NEWS FLASH! The cost of a car insurance claim is about to sky-rocket. The most common car insurance claim by far involves the vehicle’s bumper – 90% of car accidents are front or rear, from minor car park prangs to high-speed motor way nose-to-tail crashes. Modern vehicle design for passenger cars and light commercials involves a strong steel or aluminium bumper frame that bolts to the chassis rails, over which fits the plastic outer bumper cover that provides the design and style. Bumper covers also house a range of lights and indicators, and more recently a feast of high-tech sensors, radars, and other gadgetry that helps driver safety and comfort. Plastic bumpers are very flexible and easily reshaped after a collision even if torn or distorted. It’s far more economical to repair a bumper cover than replace with a new part, so the method is very popular with all insurance companies. But this may soon no longer be an option.
General Motors has banned the use of all “aftermarket, reconditioned, or salvage (second hand)” bumper fascias on vehicles with advanced driver assistance systems and restricted repairs to “topcoat refinish only.” The sweeping position statement reflects fears that deviating from factory fascia specs will compromise automatic safety systems behind the bumper cover. This mandate is sure to be accepted by I-CAR, the international collision repair research and repair technology police. It’s also bound to extend to other car brands very quickly, with immediate implications for car insurance claim cost, premiums, customers and repairers in NZ.
ADAS uses technology such as radar to detect vehicles and other obstacles on the road and automatically stop the car if the driver fails to react to a threat, thus avoiding the need for a car insurance claim. It also allows for features which blend convenience and safety, such as adaptive cruise control. Since human error is responsible for more than 90 percent of crashes, the technology can, and does, save lives, prevent injuries and property damage. The technology reduces the likelihood of an accident and car insurance claim, so overall reduces the total cost of repairs, though in itself the technology is very expensive to replace. It’s imperative though that insurers, consumers and collision repairers comply with GM and other automakers’ instructions related to preserving and restoring ADAS systems. That way, everyone can be confident that the ADAS can properly “see” through the fascia material. GM said:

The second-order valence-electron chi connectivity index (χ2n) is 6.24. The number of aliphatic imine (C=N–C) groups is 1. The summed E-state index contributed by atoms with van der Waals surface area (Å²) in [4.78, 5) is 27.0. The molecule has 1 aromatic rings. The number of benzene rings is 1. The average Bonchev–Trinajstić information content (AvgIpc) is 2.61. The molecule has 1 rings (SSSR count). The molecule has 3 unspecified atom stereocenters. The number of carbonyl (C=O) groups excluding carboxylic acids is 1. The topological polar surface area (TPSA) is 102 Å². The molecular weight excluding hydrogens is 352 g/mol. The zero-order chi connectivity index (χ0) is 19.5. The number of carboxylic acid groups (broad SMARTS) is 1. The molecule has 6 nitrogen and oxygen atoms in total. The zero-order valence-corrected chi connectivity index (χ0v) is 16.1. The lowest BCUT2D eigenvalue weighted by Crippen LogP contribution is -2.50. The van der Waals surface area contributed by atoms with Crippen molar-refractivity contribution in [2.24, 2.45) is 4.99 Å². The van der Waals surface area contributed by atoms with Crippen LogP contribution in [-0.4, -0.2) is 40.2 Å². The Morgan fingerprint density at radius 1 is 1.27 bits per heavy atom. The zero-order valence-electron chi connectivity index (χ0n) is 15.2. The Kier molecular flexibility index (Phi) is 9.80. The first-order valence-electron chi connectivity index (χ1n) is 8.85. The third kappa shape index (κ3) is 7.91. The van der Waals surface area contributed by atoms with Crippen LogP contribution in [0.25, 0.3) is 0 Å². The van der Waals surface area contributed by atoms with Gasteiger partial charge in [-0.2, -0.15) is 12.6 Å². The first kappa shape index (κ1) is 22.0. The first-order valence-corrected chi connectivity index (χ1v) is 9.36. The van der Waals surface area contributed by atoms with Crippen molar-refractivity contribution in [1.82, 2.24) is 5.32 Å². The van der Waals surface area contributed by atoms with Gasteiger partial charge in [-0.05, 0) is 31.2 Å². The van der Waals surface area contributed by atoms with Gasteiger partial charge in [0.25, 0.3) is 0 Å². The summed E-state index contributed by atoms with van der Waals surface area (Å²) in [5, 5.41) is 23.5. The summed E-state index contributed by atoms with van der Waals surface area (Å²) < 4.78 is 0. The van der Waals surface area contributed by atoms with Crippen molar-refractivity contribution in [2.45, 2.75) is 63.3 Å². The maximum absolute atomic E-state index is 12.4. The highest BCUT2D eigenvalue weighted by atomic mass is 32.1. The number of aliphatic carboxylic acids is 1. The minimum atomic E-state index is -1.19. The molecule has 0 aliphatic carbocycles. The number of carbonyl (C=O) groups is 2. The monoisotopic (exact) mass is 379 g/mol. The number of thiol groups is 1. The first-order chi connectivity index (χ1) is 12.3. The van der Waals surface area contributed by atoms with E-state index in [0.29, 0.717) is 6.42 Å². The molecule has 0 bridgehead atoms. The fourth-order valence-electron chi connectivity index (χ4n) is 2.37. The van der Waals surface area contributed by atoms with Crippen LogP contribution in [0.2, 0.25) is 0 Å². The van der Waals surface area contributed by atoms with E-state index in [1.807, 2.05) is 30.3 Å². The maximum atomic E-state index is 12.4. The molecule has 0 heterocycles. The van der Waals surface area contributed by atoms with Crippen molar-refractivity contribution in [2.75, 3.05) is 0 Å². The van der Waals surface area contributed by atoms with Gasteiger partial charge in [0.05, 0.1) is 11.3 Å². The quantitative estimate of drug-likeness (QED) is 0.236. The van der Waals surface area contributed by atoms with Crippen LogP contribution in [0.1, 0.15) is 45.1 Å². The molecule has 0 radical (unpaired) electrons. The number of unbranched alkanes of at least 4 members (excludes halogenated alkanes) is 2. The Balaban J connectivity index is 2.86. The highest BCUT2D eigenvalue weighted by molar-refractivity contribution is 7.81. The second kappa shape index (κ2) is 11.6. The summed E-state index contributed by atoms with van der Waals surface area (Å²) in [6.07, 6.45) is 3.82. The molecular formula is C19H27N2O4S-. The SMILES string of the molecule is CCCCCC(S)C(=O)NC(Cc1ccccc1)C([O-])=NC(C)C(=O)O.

At General Motors, safety is our overriding priority. With the safety of our customers at the centre of everything we do, we are limiting repairs to bumpers/fascias with Advanced Driver Assistance Systems (ADAS) to topcoat refinish only. Any repairs such as gouges, tears or damage that requires the use of substrate repair material or reinforcement tapes must be avoided. Reconditioned bumpers/fascias available in the aftermarket may have been repaired using substrate repair “filler material” or reinforcement tapes and as such General Motors does not endorse the use of reconditioned ADAS bumper/fascia systems. Only genuine GM ADAS bumpers/fascias and components are tested and validated as a safety system. Using only genuine GM replacement parts will ensure that the ADAS systems will perform as designed by General Motors, which will also reduce cycle time. Aftermarket Bumper/Fascia assemblies may not have been designed, engineered, or tested to operate and perform as intended by GM. Non-original parts can be made of different material, or a slightly different configuration, which may cause the safety functionality to not perform as designed. The use of non-OEM safety and structural parts and components may compromise the overall crashworthiness and occupant safety of General Motors vehicles in a subsequent collision.
Primer and topcoat refinish methods can be employed on ADAS equipped bumper/fascia systems, provided the total paint mil thickness on any portion of the bumper/fascia does not exceed 13 mils, as measured by a non-metallic paint film thickness tool gauge.
GM also implies repairers can’t always tell from eyeballing a vehicle that it has an ADAS system so estimators, adjusters and body technicians involved in a car insurance claim will have to check the build data and OEM repair procedures to see if one exists. ADAS systems such as Adaptive Cruise Control, Automatic Collision Preparation, Integrated Brake Assist, Ultrasonic Blind Spot Detection, Rear Cross-Traffic Alert and Rear Emergency Braking may be among those relevant to the position statement, according to GM.
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